What is the regular expression to find words that are repeated on the same line?

I've tried some expressions that I found on Stack Overflow, such as this, but none is working correctly.

The result I want to achieve:

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  • 7
    Some example input and output would help. What is a "word"? What is not working with your previous attempts? Which programming language/tool/environment (i.e. which regex flavor) are you using? May 2, 2013 at 8:40
  • What is a "word"? Any word. What is not working with your previous attempts? You have an example in the link of my question. Which programming language/tool/environment (i.e. which regex flavor) are you using? Any text editor i.e. Sublimetext, notepad++,...
    – PoseLab
    May 2, 2013 at 9:33
  • 1
    I don't see what's not working in the linked question. "Any word" isn't really helping. Only letters? Or the regex definition of word? (letters, digits, underscores). Is don't a word? Just because you linked a question that provided input/output examples doesn't make your own question more complete. It would really help if we had some of your actual example input. Also "words that are repeated on the same line" - do have to be consecutive (as in the linked question)? Or do you want to find foo in foo bar foo? To me that's repeated on the same line. May 2, 2013 at 10:38
  • There are variations in regular expression (engines). The example is in Perl. What is the target environment? Perl? JavaScript? Something else? Feb 8 at 13:10

4 Answers 4


This regex will do to find which words you want to highlight. (The example is in JavaScript, and it is easy to test in the browser's JavaScript console.)

s = "It's a foo and a bar and a bar and a foo too.";
a = s.match(/\b(\w+)\b(?=.*\b\1\b)/g);

This returns an array of words, possibly multiple times for the same word.

Next you can do this:

re = new RegExp('\\b(' + a.join('|') + ')\\b', 'g');

And that should suffice to highlight all occurrences:

out = s.replace(re, function(m) { return '<b>' + m + '</b>' });

If you want to find multiple words right after each other, for example,

Sam went went to to to his business

you can use this regex:

s = "Sam went went to to to his business";
a = s.match(/\b(\w+)(\s\1)+\b/g);

In the absence of a sample string, lets use a test case and a few examples of how to can achieve this.


My name is James and James is my name



Group 1 (0 is generally the full match string and will likely not have a capture count) is captured twice. This means that the word is repeated. Some logic is required in the the tool you are using to execute your regex in order to decide how if you are interested in the 'word'.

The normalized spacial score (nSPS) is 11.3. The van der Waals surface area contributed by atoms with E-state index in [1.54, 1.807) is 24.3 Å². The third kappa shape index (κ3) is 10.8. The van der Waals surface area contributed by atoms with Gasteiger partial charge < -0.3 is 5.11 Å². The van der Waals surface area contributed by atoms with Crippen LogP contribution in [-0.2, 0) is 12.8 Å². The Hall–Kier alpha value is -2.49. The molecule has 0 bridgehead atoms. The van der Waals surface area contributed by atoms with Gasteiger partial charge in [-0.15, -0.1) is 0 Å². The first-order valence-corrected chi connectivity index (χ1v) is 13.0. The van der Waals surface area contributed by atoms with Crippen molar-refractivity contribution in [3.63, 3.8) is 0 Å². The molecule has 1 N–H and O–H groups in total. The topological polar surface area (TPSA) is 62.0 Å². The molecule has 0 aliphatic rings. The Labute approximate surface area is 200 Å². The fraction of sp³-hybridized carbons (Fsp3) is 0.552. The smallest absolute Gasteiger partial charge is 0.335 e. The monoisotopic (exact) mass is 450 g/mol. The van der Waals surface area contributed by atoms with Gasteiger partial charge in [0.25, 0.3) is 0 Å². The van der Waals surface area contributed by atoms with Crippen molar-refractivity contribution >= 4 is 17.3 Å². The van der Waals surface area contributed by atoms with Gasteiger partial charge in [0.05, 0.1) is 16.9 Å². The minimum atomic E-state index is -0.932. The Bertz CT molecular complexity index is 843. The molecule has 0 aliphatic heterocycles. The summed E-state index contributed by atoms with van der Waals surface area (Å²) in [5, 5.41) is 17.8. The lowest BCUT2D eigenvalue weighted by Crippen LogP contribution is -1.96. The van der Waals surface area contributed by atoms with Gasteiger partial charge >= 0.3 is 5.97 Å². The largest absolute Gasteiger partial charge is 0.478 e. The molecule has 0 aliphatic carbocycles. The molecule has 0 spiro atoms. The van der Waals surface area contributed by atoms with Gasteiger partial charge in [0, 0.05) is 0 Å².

Using the same string, consider this regex


This will detect the word James ONLY if it is proceeded by 'James' followed by any character. Depending on your engine, the '.' (period) should match any character that is not a newline by default. This confines the search to a single line.

Note the limitation of having to specify the word exactly. I am not sure how to get around this.

EDIT Try this, it's a doozy..


Using positive lookbehind (as in example 2) we detect 'whole words' that match our current group. A whole word is defined as:

  • Our current word
  • Proceeded by at least 1 space character or at the start of a line
  • Followed by at least 1 space

Further, the match we are on must be a standalone word (preceeded by at least one space character).

As far as results are concerned, each match will be a repeated word.


You can use this regex to find consecutive words, next to each other.

For example: "My name is Prince Prince, and I love cats." The regex below will find Prince Prince. It is the simplest version.


  • 2
    Please explain what this will do. It helps make your answer more valuable to the community.
    – JustCarty
    Jun 30, 2021 at 21:09
  • I appreciate the edit; but this still doesn't really explain what the RegEx doing. Not to mention it doesn't actually answer the question. This RegEx fails on the following sentence: My name is Prince Prince, and I love Prince cats. which should match Prince three times - the question asks for same line, not consecutive.
    – JustCarty
    Jul 2, 2021 at 12:09

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